“Each of Bunge Oils’ reduced/no trans product has its place in bakery and food processor products,” he says. “The current challenge is finding the shortening, margarine or oil option that yields the desired functionality and organoleptic attributes during the product’s life cycle.”
Among the latest solutions from Bunge is the RighT Technology, made through a patented process in which oil is hydrogenated with a specific catalyst under heat and pressure to reduce trans fat by 80%. Daniels says the technology results in about a 33% reduction in the total trans fat/saturates level compared to traditional shortening and margarine, and serves as a “drop-in” replacement in traditional bakery applications. Meanwhile, Bunge’s Nutra-Clear and Treus identity-preserved oils use canola seed with a higher oleic acid content to provide a good shelf life without hydrogenation, Daniel says.
“These products are two-and-one-half to three times as stable as traditional soy or canola oils,” he notes. “They may be used in fryers, as spray oils and as a component of bakery shortenings.”
This summer, Loders Croklaan is introducing three new fats that aim to enhance flakiness and improve processability in trans fat-free bakery laminating fats. The solutions target three key applications: croissant-type products, Danish and pie crusts.
“One thing about straight palm oil as a solution is that it tends to get brittle at lower temperatures,” says McNeill. “And if the temperature drops down just 3°F or 4°F from ambient, typically the palm oil sets up after a few hours. Because it’s brittle, you can’t roll it out anymore.”
Loders Croklaan’s new palm oil-based fats — which also incorporate some liquid vegetable oil — resolve this issue, helping dough retain a smooth, plastic texture, even if the temperature swings up or down by 10°F.
The company also is looking at ways to reduce saturated fat as a response to consumer demands, McNeil notes.
“We came out with a product last year which is about 35% saturates compared to the 50% you get with straight palm oil,” he says. “We spent a lot of time developing that, so we have retained all the functionality of palm oil. It’s a drop-in solution. So if someone is using palm oil today, they can use this with say a 30% reduction of saturated fat today, without any changes in processing or shelf life. It works for any baked goods, anything that uses all-purpose shortening.”
AarhusKarlshamm’s new Essence line of bakery shortenings combines three positive attributes, Fine says. The line contains no trans fat, is non-hydrogenated and is relatively low in saturated fats. It can be used in cookies, pies, biscuits and more, and also as a frying fat for doughnuts.
For ADM Oils, interesterified soybean oil-based shortenings and margarine provide a way for bakery and snack processors to create “0 grams trans fat per serving” lipid systems, Tiffany says.
“Enzymatic interesterified shortenings and margarines utilizing soybean oil and fully hydrogenated soybean oil tend to be rich in stearic, omega 6 and omega 3 fatty acids,” he notes. “The American Heart Association has indicated that stearic acid may not affect or may even lower blood cholesterol.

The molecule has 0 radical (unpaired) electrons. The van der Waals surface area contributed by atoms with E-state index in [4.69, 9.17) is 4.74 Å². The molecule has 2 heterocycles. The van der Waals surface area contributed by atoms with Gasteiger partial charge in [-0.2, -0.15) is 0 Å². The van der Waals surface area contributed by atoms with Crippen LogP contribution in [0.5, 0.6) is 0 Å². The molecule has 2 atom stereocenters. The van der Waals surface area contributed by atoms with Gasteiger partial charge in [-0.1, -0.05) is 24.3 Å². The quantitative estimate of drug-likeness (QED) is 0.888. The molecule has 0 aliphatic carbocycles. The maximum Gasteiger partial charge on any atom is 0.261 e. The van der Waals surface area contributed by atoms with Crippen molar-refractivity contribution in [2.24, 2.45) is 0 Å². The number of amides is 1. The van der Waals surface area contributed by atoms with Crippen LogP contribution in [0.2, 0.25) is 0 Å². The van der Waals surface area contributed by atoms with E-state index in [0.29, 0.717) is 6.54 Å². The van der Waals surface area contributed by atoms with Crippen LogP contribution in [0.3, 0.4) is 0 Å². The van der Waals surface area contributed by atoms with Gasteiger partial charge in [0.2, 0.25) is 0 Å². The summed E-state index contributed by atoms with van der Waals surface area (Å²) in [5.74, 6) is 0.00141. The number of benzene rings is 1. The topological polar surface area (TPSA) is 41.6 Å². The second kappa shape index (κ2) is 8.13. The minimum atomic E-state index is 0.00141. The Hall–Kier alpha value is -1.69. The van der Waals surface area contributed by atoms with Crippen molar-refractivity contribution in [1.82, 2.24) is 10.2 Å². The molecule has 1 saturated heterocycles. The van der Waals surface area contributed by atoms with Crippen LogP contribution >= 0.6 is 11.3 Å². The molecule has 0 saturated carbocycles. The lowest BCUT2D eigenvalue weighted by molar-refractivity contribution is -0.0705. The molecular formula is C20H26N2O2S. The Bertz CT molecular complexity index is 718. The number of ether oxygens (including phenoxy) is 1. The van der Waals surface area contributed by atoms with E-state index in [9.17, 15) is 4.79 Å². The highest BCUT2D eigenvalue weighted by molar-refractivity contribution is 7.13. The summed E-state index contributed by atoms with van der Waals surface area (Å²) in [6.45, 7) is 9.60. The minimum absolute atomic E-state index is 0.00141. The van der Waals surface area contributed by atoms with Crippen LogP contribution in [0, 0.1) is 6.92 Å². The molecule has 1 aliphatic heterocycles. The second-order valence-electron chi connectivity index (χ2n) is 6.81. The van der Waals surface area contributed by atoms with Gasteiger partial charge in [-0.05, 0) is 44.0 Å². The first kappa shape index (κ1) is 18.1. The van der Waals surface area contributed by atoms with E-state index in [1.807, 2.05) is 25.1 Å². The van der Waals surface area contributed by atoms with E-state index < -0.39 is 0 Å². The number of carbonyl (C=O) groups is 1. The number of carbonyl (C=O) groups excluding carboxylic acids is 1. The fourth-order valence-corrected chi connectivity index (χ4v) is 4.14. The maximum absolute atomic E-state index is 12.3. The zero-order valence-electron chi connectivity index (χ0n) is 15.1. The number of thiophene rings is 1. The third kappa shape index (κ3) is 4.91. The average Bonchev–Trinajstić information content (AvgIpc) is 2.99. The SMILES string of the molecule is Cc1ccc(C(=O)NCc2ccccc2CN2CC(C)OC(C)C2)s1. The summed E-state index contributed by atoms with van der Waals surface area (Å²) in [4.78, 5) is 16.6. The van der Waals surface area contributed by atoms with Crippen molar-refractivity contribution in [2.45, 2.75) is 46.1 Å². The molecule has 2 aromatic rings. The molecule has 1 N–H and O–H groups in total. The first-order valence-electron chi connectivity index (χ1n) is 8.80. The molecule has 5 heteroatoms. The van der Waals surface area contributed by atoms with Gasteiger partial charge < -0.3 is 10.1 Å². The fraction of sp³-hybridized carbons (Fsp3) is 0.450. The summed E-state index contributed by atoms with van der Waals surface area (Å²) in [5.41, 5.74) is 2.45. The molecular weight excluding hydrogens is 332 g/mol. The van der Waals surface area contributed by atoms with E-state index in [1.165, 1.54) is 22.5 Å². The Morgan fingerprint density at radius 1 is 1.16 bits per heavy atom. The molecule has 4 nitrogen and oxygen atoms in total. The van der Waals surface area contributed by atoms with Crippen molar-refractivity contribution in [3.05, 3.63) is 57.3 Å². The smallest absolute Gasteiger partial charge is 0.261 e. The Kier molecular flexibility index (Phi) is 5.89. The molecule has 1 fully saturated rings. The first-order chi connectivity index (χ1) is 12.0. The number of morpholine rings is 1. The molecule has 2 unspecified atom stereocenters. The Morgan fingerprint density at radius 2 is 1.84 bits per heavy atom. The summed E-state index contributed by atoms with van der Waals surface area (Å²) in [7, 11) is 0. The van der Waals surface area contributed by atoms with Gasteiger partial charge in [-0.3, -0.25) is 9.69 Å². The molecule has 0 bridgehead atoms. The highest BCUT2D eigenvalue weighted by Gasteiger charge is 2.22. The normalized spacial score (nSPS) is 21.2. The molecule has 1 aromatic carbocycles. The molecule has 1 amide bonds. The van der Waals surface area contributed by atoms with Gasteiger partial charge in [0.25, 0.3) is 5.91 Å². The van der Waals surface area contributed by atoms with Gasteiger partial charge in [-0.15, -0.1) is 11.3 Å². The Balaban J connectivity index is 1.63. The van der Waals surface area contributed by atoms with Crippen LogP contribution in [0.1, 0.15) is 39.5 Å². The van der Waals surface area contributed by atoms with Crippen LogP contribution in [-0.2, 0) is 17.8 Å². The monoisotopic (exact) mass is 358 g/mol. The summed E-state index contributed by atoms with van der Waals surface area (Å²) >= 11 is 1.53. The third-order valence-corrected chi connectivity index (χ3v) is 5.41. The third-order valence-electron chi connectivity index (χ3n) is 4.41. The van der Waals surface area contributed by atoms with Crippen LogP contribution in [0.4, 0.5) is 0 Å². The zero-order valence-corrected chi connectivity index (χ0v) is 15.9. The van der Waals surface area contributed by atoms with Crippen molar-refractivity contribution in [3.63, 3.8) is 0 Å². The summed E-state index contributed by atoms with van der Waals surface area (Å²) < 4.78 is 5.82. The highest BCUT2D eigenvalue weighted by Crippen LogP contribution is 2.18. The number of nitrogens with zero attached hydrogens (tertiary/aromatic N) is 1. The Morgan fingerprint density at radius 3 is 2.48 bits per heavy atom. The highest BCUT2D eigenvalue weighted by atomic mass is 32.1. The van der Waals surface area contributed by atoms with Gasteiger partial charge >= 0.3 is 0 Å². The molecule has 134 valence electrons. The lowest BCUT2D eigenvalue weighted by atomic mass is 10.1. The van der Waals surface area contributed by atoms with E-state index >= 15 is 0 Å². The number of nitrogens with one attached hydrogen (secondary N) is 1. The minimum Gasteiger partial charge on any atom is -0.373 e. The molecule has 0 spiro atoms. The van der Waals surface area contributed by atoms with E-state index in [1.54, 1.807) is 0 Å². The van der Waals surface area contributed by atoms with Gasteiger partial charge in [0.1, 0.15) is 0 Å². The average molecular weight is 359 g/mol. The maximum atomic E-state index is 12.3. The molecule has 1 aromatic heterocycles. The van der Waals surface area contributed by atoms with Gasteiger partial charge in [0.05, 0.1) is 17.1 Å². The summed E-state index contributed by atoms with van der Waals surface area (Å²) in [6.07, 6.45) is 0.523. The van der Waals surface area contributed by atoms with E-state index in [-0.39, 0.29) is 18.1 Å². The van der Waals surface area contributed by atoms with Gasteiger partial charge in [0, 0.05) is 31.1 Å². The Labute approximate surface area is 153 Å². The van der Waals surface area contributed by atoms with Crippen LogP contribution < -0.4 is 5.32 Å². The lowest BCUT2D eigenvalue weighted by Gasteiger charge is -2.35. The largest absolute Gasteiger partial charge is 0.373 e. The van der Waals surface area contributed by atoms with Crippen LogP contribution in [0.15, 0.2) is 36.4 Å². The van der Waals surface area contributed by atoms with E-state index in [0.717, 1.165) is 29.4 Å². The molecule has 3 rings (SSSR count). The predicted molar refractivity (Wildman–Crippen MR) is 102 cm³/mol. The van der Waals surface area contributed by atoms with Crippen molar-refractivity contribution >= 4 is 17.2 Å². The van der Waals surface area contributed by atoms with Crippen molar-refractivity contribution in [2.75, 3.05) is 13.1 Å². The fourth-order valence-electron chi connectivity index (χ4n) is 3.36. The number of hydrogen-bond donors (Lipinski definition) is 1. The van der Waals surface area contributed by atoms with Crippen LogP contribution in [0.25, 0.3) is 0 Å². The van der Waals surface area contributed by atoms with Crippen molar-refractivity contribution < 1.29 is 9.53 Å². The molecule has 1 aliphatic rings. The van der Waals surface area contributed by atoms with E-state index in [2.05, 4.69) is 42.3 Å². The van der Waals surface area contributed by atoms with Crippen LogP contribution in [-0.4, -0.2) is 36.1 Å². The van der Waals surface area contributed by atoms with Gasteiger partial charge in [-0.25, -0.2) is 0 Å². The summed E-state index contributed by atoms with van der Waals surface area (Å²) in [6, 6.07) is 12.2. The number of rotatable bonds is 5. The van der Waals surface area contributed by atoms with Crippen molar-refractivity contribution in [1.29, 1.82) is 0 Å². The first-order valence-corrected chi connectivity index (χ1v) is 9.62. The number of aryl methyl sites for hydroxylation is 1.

“When soybean oil is used as the liquid portion of the blend, the levels of Omega-3 and Omega-6 fatty acids also increase compared to palm oil or partially hydrogenated vegetable oils used for similar applications,” he adds. “ADM has also received notification from the FDA that when foods are formulated with interesterified soybean oil, the descriptor of ‘interesterified soybean oil’ can be used in the ingredient statement.”
ADM also offers a variety of palm-based solutions that exhibit “excellent oxidative stability,” Tiffany notes.
In Search of Stability
The United Soy Board, St. Louis, has joined forces with technology companies, oil processors/suppliers and food manufacturers in an initiative — QUALISOY — to launch more naturally stable soybean oils. Among the trans fat solutions in QUALISOY’S research pipeline are:
Low-linolenic soybean oil, the first commercially available enhanced oil. This has 3% or less linolenic acid and works well for some snack foods and basic frying applications. It offers a flavor stability that is better than that of partially hydrogenated oil.
Increased oleic soybean oil, under development for improved oxidative stability and excellent flavor stability. This will contain more than 50% oleic acid and will benefit fried products, baked goods and other foods that undergo high-heat processing.
A high-stearic soybean variety, which is planned for future development. This is expected to result in a healthier oil option for baking and heavy frying applications requiring a solid fat.
Ready or Not
Next up for trans fat elimination? The foodservice industry.
New York City’s trans fat ban, which largely targets fast food and doughnut outlets, went into effect July 1. The law is the first of its kind in the United States.
“I think a lot of fats and oils people are gearing up for that — it’s going to be a major challenge as the foodservice side of the industry has to convert over,” says Jeff Fine, director of new products and technology for Port Newark, N.J.-based AarhusKarlshamm USA. “And I’m sure it’s going to spread from New York to other places. I think that will be the next real challenge here.”
Ventura Foods LLC, Brea, Calif., is one company offering a wide range trans fat-free solutions — from shortening and oils to pan coatings and flavored cooking syrup — for foodservice needs.
And many chains are taking a proactive approach and cutting out trans fat across all their locations. Cracker Barrel Old Country Store and Hooters, Inc. are just two of the latest major chains to announce an intended switch to zero-trans frying oil. Kentucky Fried Chicken, Chili’s, Wendy’s, Burger King and Ruby Tuesday’s already offer trans fat-free products, although not necessarily at all locations nationwide.